Originally Posted by GB
DaniaBchGirl I am not disagreeing with you about aged credit. I am disagreeing about aged credit with low utilization. Your score does not improve anywhere near as much as it does if you constantly use the card.
The original post is about cancelling a card... if its good or bad. So that is what I am trying to focus on. Any other details I used were to help in the understanding that there are several factors involved in good credit usage. What I mean by "Low Utilization" has nothing to do with the frequency of use. "Low Utilization" in credit terms relates to the percentage of debt a person carries. Low utilization means to keep your BALANCES below 30% of your available credit.
Credit-utilization ratio is key
First, canceling a card could upset your credit-utilization ratio, the second most heavily weighted category in Fair Isaac's credit scoring algorithms. For example, assume you have three cards with total available credit of $20,000. Assume further that your outstanding balances total no more than $6,000 of that available credit at any one time. Since creditors like to see a credit-utilization ratio of 30 percent to 35 percent or less, you're in good shape. Now, assume that you cancel a card with a zero balance and a $10,000 credit limit. Suddenly, your utilization ratio jumps to 60 percent, and your credit score drops.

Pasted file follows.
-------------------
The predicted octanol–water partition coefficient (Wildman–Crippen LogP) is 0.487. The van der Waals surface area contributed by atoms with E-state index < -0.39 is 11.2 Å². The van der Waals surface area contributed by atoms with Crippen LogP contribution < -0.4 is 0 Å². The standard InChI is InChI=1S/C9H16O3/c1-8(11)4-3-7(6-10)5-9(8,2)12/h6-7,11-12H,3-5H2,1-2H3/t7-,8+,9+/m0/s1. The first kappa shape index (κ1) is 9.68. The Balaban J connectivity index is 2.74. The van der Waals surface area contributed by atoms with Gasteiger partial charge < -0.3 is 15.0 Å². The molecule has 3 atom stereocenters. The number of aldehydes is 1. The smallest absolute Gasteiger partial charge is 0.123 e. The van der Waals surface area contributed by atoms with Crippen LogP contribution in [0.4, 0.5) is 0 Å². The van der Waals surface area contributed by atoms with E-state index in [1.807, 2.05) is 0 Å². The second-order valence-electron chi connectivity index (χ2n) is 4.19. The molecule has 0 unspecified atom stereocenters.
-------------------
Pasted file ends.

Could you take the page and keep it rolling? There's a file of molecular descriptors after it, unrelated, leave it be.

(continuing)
Furthermore, he says, canceling that card could result in a double whammy to your credit score, "because each card is scored individually, and then all your cards are scored together. (If) you've just canceled the card with a zero balance, (you've) lost a great individual score." Regardless, if you still want to cancel a card, he says, "make sure to pay down your other balances to keep that rate in line."